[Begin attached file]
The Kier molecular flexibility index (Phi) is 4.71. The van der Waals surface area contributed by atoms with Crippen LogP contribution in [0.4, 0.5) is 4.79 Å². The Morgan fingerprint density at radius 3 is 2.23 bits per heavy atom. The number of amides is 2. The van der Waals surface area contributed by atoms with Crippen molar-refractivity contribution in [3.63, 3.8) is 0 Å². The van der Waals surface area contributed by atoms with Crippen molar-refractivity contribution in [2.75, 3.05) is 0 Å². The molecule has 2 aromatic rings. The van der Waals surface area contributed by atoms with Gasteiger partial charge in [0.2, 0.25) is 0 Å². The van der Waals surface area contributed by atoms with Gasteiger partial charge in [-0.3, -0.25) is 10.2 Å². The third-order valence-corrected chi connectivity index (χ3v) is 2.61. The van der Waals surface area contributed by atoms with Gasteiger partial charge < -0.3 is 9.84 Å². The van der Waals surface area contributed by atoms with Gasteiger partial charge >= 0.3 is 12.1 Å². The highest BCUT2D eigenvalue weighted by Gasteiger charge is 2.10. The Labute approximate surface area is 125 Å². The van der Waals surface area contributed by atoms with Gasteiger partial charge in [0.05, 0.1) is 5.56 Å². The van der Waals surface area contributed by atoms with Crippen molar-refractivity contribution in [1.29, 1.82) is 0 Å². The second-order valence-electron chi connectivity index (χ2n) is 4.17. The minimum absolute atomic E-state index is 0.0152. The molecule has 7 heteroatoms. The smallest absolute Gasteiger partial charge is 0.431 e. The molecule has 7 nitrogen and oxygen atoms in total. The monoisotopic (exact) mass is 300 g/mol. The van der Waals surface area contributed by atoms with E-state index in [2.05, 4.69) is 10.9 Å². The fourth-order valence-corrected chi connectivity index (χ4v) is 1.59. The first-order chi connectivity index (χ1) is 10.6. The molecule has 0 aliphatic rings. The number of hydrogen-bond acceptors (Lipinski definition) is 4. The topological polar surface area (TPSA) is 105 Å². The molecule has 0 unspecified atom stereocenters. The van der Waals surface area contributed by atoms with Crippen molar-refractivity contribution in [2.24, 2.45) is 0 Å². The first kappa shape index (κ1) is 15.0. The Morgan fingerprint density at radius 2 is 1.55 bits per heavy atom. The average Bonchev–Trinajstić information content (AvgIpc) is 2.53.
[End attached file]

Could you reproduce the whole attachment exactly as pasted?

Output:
The Kier molecular flexibility index (Phi) is 4.71. The van der Waals surface area contributed by atoms with Crippen LogP contribution in [0.4, 0.5) is 4.79 Å². The Morgan fingerprint density at radius 3 is 2.23 bits per heavy atom. The number of amides is 2. The van der Waals surface area contributed by atoms with Crippen molar-refractivity contribution in [3.63, 3.8) is 0 Å². The van der Waals surface area contributed by atoms with Crippen molar-refractivity contribution in [2.75, 3.05) is 0 Å². The molecule has 2 aromatic rings. The van der Waals surface area contributed by atoms with Gasteiger partial charge in [0.2, 0.25) is 0 Å². The van der Waals surface area contributed by atoms with Gasteiger partial charge in [-0.3, -0.25) is 10.2 Å². The third-order valence-corrected chi connectivity index (χ3v) is 2.61. The van der Waals surface area contributed by atoms with Gasteiger partial charge < -0.3 is 9.84 Å². The van der Waals surface area contributed by atoms with Gasteiger partial charge >= 0.3 is 12.1 Å². The highest BCUT2D eigenvalue weighted by Gasteiger charge is 2.10. The Labute approximate surface area is 125 Å². The van der Waals surface area contributed by atoms with Gasteiger partial charge in [0.05, 0.1) is 5.56 Å². The van der Waals surface area contributed by atoms with Crippen molar-refractivity contribution in [1.29, 1.82) is 0 Å². The second-order valence-electron chi connectivity index (χ2n) is 4.17. The minimum absolute atomic E-state index is 0.0152. The molecule has 7 heteroatoms. The smallest absolute Gasteiger partial charge is 0.431 e. The molecule has 7 nitrogen and oxygen atoms in total. The monoisotopic (exact) mass is 300 g/mol. The van der Waals surface area contributed by atoms with E-state index in [2.05, 4.69) is 10.9 Å². The fourth-order valence-corrected chi connectivity index (χ4v) is 1.59. The first-order chi connectivity index (χ1) is 10.6. The molecule has 0 aliphatic rings. The number of hydrogen-bond acceptors (Lipinski definition) is 4. The topological polar surface area (TPSA) is 105 Å². The molecule has 0 unspecified atom stereocenters. The van der Waals surface area contributed by atoms with Crippen molar-refractivity contribution in [2.24, 2.45) is 0 Å². The first kappa shape index (κ1) is 15.0. The Morgan fingerprint density at radius 2 is 1.55 bits per heavy atom. The average Bonchev–Trinajstić information content (AvgIpc) is 2.53.